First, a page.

Cut ahead to Jack giving a toast at a wedding. This time, it’s Kevin and Sophie’s wedding. Randall has a random woman with him. She calls him RP and says he’s never talked about his family.
Randall congratulates Kevin. It’s clear the two have been estranged. They swap small talk about work — Kevin works with Jack at their real estate company the Big Three, Randall is a professor. Kevin comments about Randall’s girl — she’s his T.A., and Randall says it isn’t serious — Randall doesn’t do serious relationships. Kate approaches them and the ensuing conversation ends in Kevin angrily calling out Randall for never spending time with his siblings, and Randall essentially admitting he only came to the wedding because Jack asked.
That night in his office, Randall looks at a box he received. It’s William’s things he passed on to him after dying from stomach cancer. The poetry book is included.
One morning later on, another T.A. wakes up with Randall. Then Jack calls and begs Randall to come home for Thanksgiving. Randall initially protests but then Jack tells him Rebecca isn’t well.
Cut to Randall running up to his parents’ front door. Rebecca answers, and they embrace in reconciliation.
At this, Randall pulls himself out of the fantasy and asks Dr. Leigh what the point of the exercise is.
Dr. Leigh says Randall must acknowledge there’s a million possibilities for how life would’ve turned out even if Jack lived. She then asks Randall why he’s so sure he could’ve saved Jack.
Randall envisions Jack ignoring his plea to not go back in the house for the dog. He tells Dr. Leigh Jack’s heart killed him … metaphorically and literally. Randall imagines being with Jack in the hospital room when Rebecca steps out and Jack’s fatal heart attack hits. Randall is sure he could’ve done SOMETHING in that moment because fixing things is what Randall does.
Randall thinks at least knowing he tried would’ve helped him process Jack’s death better — because with William, he was able to accept William’s choice to stop trying to be saved because Randall did everything he could and his efforts were more harmful than helpful. Bet this will happen with Rebecca.
After suggesting that he only dealt with William’s death better than Jack’s because he didn’t know William long, Randall admits that what matters most is he thinks if he had had his way, he wouldn’t have lost either father.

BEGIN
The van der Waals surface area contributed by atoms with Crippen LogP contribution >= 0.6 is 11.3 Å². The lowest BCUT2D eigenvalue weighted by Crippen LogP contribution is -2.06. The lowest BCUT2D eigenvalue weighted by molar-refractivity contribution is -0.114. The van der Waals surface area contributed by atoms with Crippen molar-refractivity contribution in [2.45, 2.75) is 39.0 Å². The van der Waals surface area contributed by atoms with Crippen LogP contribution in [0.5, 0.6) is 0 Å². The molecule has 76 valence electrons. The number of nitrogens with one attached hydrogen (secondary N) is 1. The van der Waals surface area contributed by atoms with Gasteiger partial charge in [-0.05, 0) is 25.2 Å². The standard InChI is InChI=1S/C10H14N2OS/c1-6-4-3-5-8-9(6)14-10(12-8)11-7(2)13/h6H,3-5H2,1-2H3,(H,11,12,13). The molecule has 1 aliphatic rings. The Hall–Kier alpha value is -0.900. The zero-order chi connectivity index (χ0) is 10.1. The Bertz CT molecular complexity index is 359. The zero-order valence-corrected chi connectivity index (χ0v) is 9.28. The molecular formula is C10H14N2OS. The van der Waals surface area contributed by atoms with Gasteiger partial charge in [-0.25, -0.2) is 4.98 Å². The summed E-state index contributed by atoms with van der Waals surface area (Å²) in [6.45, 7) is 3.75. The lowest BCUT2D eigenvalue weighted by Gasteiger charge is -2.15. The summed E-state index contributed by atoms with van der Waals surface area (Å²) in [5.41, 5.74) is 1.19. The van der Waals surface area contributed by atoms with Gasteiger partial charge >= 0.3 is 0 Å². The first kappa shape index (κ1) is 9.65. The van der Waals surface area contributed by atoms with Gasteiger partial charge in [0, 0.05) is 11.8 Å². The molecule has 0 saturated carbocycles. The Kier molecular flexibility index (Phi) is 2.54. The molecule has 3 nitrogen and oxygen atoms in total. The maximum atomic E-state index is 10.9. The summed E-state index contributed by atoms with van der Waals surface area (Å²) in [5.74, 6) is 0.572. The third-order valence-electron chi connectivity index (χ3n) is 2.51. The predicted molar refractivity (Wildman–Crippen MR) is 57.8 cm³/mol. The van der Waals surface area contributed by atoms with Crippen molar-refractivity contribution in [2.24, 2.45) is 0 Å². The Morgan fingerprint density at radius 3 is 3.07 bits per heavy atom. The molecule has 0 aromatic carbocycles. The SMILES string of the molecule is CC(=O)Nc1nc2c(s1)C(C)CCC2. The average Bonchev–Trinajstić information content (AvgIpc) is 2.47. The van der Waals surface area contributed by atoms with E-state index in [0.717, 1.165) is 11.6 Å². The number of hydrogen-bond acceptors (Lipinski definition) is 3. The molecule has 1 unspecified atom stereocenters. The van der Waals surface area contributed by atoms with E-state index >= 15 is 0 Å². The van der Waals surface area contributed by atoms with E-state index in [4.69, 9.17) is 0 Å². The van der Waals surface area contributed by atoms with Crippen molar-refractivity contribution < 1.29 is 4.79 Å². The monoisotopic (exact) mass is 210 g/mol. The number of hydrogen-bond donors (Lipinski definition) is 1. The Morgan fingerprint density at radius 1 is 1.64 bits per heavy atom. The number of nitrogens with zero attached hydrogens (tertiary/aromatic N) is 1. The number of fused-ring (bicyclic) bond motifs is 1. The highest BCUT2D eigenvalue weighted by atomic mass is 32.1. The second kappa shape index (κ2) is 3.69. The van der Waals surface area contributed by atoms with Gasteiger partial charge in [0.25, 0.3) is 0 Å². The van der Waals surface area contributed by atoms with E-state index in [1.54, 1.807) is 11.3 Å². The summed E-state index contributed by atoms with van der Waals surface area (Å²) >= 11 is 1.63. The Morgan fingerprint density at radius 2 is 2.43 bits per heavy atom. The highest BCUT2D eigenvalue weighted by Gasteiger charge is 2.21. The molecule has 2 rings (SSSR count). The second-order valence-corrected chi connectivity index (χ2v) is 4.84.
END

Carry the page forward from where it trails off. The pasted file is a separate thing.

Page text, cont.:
Then Dr. Leigh says Randall thinks the exercise is about losing his fathers, but it began with a fight about his mother. Dr. Leigh says Randall’s life has been more defined by his mothers than his fathers — the mother he lost at birth, and the one who lied to him.
Randall insists he’s made peace with not knowing his birth mom and with Rebecca’s lie about William, but Leigh is doubtful. She notes it’s interesting Randall always imagines the first thing that happens after the fire is Rebecca’s confession. Dr. Leigh then suggests Randall chose her as a therapist because she’s similar to Rebecca, and he needs that to help him process Rebecca, her illness, and her lie. Then Leigh points out that in all his hypothetical lives, Randall ultimately forgives Rebecca. She suggests he should confront her again about William, so he can redeem Rebecca in reality, before it’s too late.
Randall arrives home looking haggard. He tells Beth about learning of his unresolved resentment toward Rebecca. Beth isn’t surprised, then kisses him, proud he’s embracing these emotions.
Randall calls Rebecca while she’s playing Pictionary with Miguel, Kevin, Kate, and Toby. He mentions the clinical trial, to Rebecca’s discontent. Interspersed with his next words to Rebecca, we see Randall tell Dr. Leigh that what she’s said makes sense, but the fact is, he couldn’t prevent the loss of his fathers, but now his mother is sick and he has options to help; he cannot lose her too or he will break, so instead of hashing out things about the lie, he’s going to focus on preventing her health decline, whatever it takes.
Randall tells Rebecca that he’s never asked for anything, didn’t resent her for sins like lying about William, he’s been a good son — but now he’s asking for one thing: for her to do the trial. Rebecca looks on at the others happily playing Pictionary, and then very reluctantly, tearfully, agrees to do the trial.
So. Many. Tears. So. Much. Frustration. With. Randall. Is he justified? Is he horrible? Weigh in in the comments… while we wait to see the inevitable fallout of Randall’s move.
- Kate’s with Toby in one vision, and in the other, with a man named Ethan. Is he a real love interest that happens between Mark and Toby? Kate has kids in both worlds— a boy with Toby, two girls with Ethan.
- Miguel is essentially a non-factor. Poor Miguel.